The fixed part of the common route is very short, and from then on you have to repeatedly choose who you want to spend time with in order to select a route. It's very typical.

In the heroine routes, you'll learn about the hidden sides of the heroines and come into contact with various mysteries. Unless you've never heard of Key before and want zero expectations (don't confuse "intended to be spoiler-free" with "completely blind"!), I don't think it is a spoiler to say that you should expect to deal with drama that arises from supernatural plot devices.

The average reading time of Summer Pockets on EGS is 30 hours. That's the same length as Air, and longer than Kanon. Of course, it's much shorter than Little Busters EX, Rewrite, or Clannad.

The Bottom Line: How Good Summer Pockets Is

Just look at the numbers. Summer Pockets has an extremely robust score on EGS, a median of 89 with 200+ votes. For comparison, the only clearly better-received VNs in the past 5 years are Sakura no Uta, Rance 10, and ChuSinGura 46+1. It's similarly well-rated on VNDB.

What appeals to people most is, as you'd expect, that this VN successfully nails the Key formula: comedy, lovable characters, and of course, tears. As one person put it, "Key isn't dead. I've been convinced."

And like I said earlier, the production values are excellent. Key's VNs used to be known to skimp on art (of course, the music was always solid) but they've broken away from that limitation. There are so many nice CGs in Summer Pockets, as well as sprites. It seriously improves the experience. Summer Pockets is truly a modern VN.

There were other improvements over previous Key VNs, too. Kai probably deserves credit for them. He mentioned in the December interview that for Summer Pockets, they tried to make the heroines interact with each other more, and they also added handsome male side characters. Key pulled this off well; while the level of inter-heroine interaction still wasn't at the level I hoped for (I know I'm crazy to want harem love comedy situations in a Key VN...) it was still solid. The two boys, Tenzen and Ryouichi, resembled Kengo and Masato (from Little Busters) respectively. Although they clowned around a lot, and rarely seemed as reliable as the Little Busters boys. Not that they didn't have their cool sides. But if you're Kyousuke-sexual, you probably won't find what you want in Summer Pockets. If anyone, perhaps Ao was the "Kyousuke" of Summer Pockets, socially. Despite being a heroine, she's a friendly person who's easy to talk to and well-connected on the island, so there were plenty of roles for her to play in every route of Summer Pockets.

I would say that Summer Pockets has 2 notable "flaws". The first is that some routes are better (worse) than others. Frankly, this should surprise no one who has read Key VNs--or VNs at all. Not all writers are equal, and Key often has multiple writers work on the same VN. But as I said before, none of the routes are especially bad in any way. I personally enjoyed every one of them. Only 1 of them felt fairly predictable. To offer you an idea of what my tastes are like, I was decently entertained by every route of Little Busters aside from the ones Tonokawa did (Komari and Kurugaya). So if you're someone who would say that every route but Refrain and maybe [some other route] was terrible, then maybe you actually will think that ~2 of the routes in Summer Pockets are terrible... Tastes vary.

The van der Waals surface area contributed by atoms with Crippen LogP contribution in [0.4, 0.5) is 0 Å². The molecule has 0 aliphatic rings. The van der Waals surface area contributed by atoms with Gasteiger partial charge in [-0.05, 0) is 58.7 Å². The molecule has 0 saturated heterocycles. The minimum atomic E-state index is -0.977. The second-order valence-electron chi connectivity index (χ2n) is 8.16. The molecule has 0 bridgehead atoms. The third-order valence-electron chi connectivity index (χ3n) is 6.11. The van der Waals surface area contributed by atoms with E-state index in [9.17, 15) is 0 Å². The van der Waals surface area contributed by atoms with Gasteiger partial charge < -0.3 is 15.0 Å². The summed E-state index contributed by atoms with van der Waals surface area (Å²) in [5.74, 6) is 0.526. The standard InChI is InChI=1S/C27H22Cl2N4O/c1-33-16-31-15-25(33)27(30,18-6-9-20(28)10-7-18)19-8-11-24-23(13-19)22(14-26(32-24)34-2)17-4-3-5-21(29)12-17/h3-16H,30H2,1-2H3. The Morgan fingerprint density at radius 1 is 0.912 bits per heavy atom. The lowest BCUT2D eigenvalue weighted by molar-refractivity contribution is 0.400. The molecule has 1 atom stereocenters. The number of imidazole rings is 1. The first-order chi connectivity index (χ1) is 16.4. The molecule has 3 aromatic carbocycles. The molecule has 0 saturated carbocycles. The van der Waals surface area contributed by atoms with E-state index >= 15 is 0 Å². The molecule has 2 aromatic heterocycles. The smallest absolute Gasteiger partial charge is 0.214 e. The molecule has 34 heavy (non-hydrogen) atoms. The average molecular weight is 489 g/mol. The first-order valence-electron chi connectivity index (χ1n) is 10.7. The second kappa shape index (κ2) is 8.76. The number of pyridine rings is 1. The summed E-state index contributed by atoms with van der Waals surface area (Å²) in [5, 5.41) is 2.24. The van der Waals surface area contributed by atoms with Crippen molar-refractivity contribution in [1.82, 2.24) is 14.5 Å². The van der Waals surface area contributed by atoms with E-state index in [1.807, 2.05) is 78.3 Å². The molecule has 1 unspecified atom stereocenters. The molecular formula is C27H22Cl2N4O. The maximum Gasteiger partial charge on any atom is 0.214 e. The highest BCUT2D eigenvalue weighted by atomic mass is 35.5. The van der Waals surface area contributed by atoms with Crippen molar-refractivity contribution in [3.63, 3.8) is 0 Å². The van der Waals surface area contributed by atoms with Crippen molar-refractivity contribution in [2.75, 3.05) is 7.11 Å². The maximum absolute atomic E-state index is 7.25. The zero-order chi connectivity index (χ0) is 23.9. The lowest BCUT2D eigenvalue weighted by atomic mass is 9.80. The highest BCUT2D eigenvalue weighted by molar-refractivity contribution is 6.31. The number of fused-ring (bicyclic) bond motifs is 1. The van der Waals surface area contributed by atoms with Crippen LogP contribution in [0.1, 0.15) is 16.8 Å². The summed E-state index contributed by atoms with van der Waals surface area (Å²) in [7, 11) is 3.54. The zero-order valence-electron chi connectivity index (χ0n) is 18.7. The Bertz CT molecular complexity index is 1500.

The second "flaw" is that it's fairly derivative of other Key VNs. Maybe now you see why at the start of this post, I related the little anecdote from the interview. It shows how Key attempted to innovative, but in the end, they went the safe route with a very Maeda-esque story. Since I read this interview before I played Summer Pockets, I didn't expect a revolution... Anyway, I personally don't think it makes Summer Pockets any less excellent, except to the extent that it doesn't blow anyone's mind because they've played VNs like this before. A lot of people realize that Clannad copied from a certain other classic VN, but that doesn't make Clannad any less of a masterpiece which achieved success beyond that classic. Even if Maeda recycled some themes or plot devices when he came up with Summer Pockets, the fact of the matter is that Summer Pockets delivers them in an unpredictable way, with plenty of red herrings. You can tell from the impressions people left on EGS that few people care about the parts that are derivative. And for the record, it's not completely derivative thematically. For example, the themes about summer and summer vacation are potent and unique to Summer Pockets. The final title drop especially wowed me.

Niijima VS Maeda

I want to talk about Niijima's style. A lot of people assumed that a Key VN wouldn't feel like a Key VN without Maeda Jun, with comparisons to Rewrite.

But a Key miracle happened. Summer Pockets has been just as successful (I mean, when you adjust for the fact that the industry is smaller than it used to be) as many of Key's past titles, like Air. Credit where credit due: Niijima Yuu, the same person who wrote the hit Hatsuyuki Sakura (#1 VN of the year 2012, as voted by 2ch), who has been praised by many writers in the industry, did for Key what I presume someone hoped he would when they hired him: he utilized his Maeda-like style to capture the sort of atmosphere that they'd previously relied on Maeda to deliver.

For the record, I'm not denying that there are still many people (even those who loved Summer Pockets) who, after they played it, still think, "I miss Maeda." Niijima and Maeda are not exactly the same. I personally love them both. From an objective standpoint, Maeda is probably better. However, Niijima has his own strengths.